Over the past month, the ProtectWise threat team has observed a multitude of strong malicious spam campaigns delivering a variety of Nymaim variants. Nymaim has been active and continuing to evolve for multiple years. It has grown up to primarily serve as a downloader that delivers various types of separate malware. In agreement with fellow researchers in the industry who have shared their findings on Nymaim, we have been observing similar tactics for delivery, such as emails with links or attachments with links in the body.

.doc Office File Campaign

The most recent, and strongest, campaigns we've followed are primarily delivering .doc office files with malicious macros. The phishing campaigns continue to fluctuate on the theme, but they tend to focus on government or bank notifications/warnings to entice the recipient into opening and enabling macro content.

Once the macros are enabled, the host then downloads Nymaim. Some malware filenames have been following patterns of Microsoft Office-type [dot] exe. For example, doc.exe, excel.exe and word.exe.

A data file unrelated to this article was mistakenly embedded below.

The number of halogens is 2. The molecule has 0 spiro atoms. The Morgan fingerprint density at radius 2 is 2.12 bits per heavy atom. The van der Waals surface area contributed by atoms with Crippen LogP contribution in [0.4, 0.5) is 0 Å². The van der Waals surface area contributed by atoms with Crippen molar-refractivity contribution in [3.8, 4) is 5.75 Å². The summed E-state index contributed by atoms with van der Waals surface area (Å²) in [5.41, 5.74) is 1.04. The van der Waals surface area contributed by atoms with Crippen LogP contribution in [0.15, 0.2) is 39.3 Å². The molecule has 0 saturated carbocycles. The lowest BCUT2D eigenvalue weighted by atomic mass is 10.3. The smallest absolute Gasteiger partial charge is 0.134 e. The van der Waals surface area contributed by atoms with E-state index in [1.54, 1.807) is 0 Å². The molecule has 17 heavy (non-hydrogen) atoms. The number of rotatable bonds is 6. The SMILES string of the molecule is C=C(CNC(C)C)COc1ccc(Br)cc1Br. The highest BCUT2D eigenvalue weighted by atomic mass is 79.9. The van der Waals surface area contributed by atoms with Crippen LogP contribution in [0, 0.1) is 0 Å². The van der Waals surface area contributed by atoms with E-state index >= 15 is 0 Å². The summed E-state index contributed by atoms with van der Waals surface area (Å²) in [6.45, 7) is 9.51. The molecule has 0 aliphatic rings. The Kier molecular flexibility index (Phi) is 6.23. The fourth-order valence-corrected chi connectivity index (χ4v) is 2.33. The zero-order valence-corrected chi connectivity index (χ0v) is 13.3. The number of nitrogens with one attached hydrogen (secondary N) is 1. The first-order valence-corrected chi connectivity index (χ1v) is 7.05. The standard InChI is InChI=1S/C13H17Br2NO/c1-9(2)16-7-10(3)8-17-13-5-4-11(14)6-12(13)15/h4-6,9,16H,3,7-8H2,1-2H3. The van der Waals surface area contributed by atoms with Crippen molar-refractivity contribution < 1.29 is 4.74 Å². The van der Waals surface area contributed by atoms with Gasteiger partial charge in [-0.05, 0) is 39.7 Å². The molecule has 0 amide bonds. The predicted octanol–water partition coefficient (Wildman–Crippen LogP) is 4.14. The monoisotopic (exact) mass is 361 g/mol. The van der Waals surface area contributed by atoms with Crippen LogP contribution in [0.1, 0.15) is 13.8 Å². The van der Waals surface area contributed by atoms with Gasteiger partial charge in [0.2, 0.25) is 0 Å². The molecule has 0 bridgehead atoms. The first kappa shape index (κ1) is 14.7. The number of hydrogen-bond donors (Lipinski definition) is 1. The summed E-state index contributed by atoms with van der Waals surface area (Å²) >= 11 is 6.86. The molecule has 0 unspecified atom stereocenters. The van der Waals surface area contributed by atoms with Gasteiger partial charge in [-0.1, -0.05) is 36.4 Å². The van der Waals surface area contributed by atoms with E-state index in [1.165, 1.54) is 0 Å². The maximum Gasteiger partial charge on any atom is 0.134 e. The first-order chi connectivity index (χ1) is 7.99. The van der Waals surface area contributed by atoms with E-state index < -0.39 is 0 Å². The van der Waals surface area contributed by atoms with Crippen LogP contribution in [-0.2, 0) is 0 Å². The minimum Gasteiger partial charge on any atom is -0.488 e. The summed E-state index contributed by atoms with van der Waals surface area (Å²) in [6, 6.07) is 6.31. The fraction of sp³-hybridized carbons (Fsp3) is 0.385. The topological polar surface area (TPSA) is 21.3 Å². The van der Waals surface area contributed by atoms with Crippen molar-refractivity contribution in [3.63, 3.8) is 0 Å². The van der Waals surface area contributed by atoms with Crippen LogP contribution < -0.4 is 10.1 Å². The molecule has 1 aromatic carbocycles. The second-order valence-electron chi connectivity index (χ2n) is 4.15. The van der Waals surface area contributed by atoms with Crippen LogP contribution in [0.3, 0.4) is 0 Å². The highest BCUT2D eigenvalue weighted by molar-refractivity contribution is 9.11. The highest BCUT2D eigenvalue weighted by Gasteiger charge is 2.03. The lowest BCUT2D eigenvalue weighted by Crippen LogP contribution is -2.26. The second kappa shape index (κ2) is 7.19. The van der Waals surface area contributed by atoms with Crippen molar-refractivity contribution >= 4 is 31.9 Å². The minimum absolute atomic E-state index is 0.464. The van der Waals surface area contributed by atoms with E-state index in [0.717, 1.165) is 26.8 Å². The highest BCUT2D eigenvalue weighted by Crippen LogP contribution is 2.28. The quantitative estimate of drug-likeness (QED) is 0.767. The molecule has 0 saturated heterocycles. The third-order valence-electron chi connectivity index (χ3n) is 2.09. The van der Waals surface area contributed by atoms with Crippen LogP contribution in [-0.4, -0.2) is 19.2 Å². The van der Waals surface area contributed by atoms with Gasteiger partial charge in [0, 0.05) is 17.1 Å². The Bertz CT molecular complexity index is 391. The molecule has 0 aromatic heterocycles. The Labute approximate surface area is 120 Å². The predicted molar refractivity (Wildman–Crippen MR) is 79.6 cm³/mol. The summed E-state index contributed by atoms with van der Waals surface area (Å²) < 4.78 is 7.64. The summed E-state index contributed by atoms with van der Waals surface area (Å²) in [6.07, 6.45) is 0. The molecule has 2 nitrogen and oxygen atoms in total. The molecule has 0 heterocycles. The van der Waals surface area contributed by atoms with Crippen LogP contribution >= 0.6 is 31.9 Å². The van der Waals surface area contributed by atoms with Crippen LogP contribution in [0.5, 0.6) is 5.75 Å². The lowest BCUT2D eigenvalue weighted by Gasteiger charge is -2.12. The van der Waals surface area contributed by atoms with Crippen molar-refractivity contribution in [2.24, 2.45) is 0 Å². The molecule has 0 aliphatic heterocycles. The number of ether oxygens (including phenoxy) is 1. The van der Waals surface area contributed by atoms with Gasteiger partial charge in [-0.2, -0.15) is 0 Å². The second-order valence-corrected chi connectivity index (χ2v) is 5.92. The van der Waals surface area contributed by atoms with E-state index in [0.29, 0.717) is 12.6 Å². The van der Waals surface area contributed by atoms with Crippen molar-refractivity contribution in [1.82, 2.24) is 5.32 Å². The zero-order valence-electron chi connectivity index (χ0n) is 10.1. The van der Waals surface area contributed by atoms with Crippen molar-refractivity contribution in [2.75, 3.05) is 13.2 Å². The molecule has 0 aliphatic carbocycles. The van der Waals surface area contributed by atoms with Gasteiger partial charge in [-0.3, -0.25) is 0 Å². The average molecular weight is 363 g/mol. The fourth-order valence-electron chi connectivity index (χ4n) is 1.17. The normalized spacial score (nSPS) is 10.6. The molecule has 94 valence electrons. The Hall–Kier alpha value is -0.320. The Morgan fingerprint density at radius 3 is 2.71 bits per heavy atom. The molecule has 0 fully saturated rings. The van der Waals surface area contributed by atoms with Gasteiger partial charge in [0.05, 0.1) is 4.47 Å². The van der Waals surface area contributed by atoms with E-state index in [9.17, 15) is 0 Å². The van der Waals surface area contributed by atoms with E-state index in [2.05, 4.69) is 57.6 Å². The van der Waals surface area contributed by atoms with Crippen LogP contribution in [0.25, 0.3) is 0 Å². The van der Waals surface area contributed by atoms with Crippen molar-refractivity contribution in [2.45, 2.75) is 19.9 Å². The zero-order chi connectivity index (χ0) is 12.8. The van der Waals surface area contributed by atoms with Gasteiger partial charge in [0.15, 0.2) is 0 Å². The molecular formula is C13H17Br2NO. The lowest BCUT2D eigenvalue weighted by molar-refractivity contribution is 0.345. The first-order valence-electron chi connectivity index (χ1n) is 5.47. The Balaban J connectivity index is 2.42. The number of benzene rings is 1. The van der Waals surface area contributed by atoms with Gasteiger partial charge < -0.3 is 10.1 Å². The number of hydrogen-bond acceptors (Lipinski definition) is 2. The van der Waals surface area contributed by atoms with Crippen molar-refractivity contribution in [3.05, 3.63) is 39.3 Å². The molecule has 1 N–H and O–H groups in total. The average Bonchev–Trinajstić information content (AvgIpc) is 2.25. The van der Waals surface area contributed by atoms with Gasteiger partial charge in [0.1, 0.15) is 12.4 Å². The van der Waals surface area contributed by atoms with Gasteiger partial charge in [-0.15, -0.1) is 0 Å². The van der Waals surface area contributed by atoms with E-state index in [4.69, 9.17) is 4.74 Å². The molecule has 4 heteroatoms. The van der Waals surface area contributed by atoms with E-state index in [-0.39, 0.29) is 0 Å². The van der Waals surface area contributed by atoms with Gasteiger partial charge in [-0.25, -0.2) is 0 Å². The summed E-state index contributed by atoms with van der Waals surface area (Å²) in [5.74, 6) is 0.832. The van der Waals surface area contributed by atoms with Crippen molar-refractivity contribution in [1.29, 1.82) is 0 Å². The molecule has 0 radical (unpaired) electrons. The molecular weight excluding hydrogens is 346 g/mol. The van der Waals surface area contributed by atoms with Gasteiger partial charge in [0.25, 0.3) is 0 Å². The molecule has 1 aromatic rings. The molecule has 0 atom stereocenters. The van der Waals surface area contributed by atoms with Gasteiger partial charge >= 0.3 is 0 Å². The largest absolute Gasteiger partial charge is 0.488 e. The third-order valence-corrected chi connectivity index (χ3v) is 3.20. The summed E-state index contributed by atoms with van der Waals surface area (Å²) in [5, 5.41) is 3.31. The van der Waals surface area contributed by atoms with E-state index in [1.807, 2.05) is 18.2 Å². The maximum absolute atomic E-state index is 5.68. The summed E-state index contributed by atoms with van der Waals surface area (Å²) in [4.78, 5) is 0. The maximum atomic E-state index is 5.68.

Attack Progression

Below is the entire attack progression of the event, from email delivery to outbound beacon attempts.

nymaim-attack-progression.png This attack progression is displayed in the Killbox, within the ProtectWise Visualizer.

As you can see from the timeline in this example, within about fifteen seconds the user received the malicious email, opened an attachment and enabled content (the macro), which then downloaded Nymaim.

Binary Download

The next screenshot shows a GET request for doc.exe, which is the Nymaim binary.

nymaim-view-stream.png

Beaconing Patterns

Once the malware was downloaded, it began reaching out to various destinations attempting to successfully check-in with its owner. Below are two different beacon patterns which have been the most dominate over the previous weeks.

nymaim-beacon1.png

nymaim-beacon2.png

Lastly, a simple OK response is received if a beacon were to be successful.

nymaim-beacon3.png

Recommendations

In effort to reduce the likelihood of such attacks becoming successful, there are a couple points to focus on. First, become an advocate for strong user training around the common malicious tactics. The sense of urgency and personal concern is to entice the user into opening anything they receive - and it works. Secondly, as you can guess from this post, is the need for network monitoring capabilities. The correlation of file behavioral analysis, email monitoring, and general traffic signatures worked great for responding to this event.

Recommended Readings and Special Thank You

Indicators (5/5/2016)

  • 317a321ec3ef13afe466c5ec697c36f26dbddd6c27961486fcdfceb6295267d3
  • E0adb907bd92115affac8d1f5b9ddac117f0d2c6f7ee3aa2551a6374d883f748
  • pfghmj[.]com
  • sixt[.]com
  • dvigcrb[.]com
  • ytugctbfm[.]com